Friday, 25 October 2019

Designing evaluations for children and young people

As evaluation consultants, we are always designing new evaluation methods and makings sure our evaluation tools are fit for purpose.

Evaluating the experiences of children and young people is not exactly the same as evaluating adults. Questions for children and young people need to be short and very simple. You have to make the questions five to seven words long.

Let's look at an example. Sometimes we are evaluating physical health, and whether people eat healthily.

An adult question might look like;

In the last two weeks, on how many days did you exercise?
Answer options; None/ 1-3/ 4-6/ 7-9/ 10-13/ Everyday

It's not a complicated question, but this would be quite difficult for children aged 6-9 years old.

We can change this to:

It won't give us as detailed information, but there is no point in collecting information if the children and young people guess an answer or leave it blank.

We use similar questions for healthy eating:

As you can see the language is simple, the answers are simple, and we have used faces to illustrate the answer.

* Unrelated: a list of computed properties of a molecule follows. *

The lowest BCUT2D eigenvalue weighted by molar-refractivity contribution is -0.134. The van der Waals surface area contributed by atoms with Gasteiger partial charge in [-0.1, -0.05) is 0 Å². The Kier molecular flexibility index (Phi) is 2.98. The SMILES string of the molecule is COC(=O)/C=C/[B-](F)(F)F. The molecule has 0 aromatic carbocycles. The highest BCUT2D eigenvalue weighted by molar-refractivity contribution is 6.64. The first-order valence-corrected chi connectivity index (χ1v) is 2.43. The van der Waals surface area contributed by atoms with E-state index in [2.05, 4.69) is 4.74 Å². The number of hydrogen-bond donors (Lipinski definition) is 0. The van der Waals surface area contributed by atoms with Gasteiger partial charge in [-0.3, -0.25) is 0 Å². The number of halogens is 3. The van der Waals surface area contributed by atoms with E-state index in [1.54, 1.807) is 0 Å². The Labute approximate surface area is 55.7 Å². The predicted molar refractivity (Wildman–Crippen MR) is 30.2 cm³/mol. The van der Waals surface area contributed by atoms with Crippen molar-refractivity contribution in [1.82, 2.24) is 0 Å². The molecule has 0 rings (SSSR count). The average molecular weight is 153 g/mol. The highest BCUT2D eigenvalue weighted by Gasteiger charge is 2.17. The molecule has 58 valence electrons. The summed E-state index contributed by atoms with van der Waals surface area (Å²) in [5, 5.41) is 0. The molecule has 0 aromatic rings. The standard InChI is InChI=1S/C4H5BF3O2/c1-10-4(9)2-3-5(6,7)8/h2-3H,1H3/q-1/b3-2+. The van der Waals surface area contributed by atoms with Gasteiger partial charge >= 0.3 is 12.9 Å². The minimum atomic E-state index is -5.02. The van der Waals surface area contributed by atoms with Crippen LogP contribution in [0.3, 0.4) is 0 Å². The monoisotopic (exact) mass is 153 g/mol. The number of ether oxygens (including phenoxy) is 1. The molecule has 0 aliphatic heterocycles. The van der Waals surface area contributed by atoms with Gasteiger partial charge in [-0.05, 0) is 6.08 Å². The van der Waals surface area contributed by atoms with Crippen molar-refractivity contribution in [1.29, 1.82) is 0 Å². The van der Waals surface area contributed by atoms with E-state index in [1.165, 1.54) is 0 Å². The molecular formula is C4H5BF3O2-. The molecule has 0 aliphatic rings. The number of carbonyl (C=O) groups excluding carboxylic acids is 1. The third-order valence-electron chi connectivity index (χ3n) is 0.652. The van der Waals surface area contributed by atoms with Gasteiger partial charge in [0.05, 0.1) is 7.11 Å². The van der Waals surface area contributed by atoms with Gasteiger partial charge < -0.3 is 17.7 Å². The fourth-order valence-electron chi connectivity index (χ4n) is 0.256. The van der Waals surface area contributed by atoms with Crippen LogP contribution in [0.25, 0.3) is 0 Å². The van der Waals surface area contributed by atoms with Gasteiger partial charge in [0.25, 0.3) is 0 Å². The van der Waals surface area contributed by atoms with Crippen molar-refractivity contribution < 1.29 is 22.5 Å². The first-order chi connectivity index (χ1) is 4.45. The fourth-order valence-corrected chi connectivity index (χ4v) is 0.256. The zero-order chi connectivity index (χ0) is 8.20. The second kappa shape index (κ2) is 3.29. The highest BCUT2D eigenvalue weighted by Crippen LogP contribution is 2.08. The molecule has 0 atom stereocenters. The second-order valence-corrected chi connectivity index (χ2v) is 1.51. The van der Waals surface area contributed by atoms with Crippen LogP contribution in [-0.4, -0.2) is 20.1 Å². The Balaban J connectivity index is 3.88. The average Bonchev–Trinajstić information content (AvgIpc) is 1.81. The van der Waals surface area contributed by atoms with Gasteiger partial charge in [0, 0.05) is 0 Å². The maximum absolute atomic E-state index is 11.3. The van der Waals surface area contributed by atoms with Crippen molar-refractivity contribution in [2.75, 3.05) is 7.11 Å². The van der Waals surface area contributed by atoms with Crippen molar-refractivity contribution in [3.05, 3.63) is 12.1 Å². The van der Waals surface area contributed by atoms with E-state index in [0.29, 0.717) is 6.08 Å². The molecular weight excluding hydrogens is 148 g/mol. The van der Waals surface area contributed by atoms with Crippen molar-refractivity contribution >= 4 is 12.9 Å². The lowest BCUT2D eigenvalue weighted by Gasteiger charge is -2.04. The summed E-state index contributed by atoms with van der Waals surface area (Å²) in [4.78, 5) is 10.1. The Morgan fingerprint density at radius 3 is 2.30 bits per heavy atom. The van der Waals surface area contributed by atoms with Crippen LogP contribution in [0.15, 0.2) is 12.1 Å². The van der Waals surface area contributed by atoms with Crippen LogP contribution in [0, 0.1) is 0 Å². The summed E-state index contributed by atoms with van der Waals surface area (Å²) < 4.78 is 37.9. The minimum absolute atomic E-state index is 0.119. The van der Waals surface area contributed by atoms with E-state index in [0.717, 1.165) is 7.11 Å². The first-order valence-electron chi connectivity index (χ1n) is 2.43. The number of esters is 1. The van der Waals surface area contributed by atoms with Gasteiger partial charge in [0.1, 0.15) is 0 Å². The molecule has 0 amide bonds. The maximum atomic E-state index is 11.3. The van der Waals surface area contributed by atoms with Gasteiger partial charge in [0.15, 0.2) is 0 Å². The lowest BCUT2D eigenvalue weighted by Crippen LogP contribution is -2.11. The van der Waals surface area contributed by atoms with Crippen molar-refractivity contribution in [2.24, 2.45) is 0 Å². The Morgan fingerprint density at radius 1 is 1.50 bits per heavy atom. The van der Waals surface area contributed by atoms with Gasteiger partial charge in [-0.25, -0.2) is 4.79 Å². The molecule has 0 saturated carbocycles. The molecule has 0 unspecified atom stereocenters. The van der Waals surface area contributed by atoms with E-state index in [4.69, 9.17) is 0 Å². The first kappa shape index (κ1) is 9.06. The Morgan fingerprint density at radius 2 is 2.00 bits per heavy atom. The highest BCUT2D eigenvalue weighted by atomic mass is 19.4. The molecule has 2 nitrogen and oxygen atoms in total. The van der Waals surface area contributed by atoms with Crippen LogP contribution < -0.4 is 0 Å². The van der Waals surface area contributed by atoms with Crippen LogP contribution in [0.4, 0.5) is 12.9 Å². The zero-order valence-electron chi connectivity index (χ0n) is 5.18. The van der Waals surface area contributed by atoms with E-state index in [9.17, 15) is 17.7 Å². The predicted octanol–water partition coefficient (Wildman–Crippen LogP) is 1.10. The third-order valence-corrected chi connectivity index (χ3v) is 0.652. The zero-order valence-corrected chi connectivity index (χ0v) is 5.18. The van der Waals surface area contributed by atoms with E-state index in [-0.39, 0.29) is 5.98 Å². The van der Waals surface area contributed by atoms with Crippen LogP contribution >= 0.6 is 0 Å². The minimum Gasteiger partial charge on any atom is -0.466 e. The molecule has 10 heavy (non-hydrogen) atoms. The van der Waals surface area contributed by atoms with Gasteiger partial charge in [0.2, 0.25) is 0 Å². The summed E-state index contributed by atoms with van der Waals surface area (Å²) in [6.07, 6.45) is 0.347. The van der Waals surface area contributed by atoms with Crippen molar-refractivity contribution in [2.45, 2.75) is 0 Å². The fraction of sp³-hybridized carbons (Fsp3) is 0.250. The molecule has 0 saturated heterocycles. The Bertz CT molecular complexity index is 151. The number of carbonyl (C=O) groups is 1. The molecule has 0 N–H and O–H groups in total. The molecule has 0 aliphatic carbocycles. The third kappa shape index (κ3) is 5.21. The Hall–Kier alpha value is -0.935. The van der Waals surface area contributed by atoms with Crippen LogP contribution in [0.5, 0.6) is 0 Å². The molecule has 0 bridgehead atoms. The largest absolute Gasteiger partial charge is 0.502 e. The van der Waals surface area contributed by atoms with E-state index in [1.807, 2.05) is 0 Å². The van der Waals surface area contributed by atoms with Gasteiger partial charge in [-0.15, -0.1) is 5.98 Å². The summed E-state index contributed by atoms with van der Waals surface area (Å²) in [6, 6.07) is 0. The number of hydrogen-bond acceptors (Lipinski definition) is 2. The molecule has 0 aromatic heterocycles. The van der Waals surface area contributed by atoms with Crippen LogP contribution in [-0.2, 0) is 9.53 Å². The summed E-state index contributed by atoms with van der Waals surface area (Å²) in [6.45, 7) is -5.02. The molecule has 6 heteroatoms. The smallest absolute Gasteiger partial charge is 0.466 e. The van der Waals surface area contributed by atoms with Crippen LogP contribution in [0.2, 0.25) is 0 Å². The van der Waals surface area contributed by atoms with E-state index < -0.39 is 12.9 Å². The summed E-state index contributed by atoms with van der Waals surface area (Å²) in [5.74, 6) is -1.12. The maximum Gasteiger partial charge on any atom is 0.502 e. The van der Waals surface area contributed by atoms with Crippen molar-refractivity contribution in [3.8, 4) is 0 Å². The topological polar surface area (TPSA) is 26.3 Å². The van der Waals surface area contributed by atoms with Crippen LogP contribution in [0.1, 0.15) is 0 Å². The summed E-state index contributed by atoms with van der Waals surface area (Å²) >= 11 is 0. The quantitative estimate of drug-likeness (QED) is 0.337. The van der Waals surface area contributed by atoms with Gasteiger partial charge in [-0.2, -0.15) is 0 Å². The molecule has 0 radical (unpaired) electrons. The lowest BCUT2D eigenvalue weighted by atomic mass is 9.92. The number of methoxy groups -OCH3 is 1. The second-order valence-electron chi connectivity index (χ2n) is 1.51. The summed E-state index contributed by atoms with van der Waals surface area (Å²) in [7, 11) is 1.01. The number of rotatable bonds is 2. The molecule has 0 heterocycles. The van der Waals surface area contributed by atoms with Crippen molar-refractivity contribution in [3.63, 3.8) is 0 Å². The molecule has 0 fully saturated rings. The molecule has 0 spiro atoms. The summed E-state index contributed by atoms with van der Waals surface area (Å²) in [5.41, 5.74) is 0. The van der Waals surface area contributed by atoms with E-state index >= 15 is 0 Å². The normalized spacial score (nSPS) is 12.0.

Then, and this is the most important part, test the question on some actual children and young people. We checked these questions with around twelve different children, ranging in ages from 5 to 9 years old. Once we knew all these children understood the questions and could answer them, we then tested it with the project we were actually evaluating.

It worked really well and we are now collecting useful data from lots of different children and young people who take part in a project with one of our clients.

To summarise: keep evaluation simple, keep it short, and make it as visual as you can if you are working with children and young people.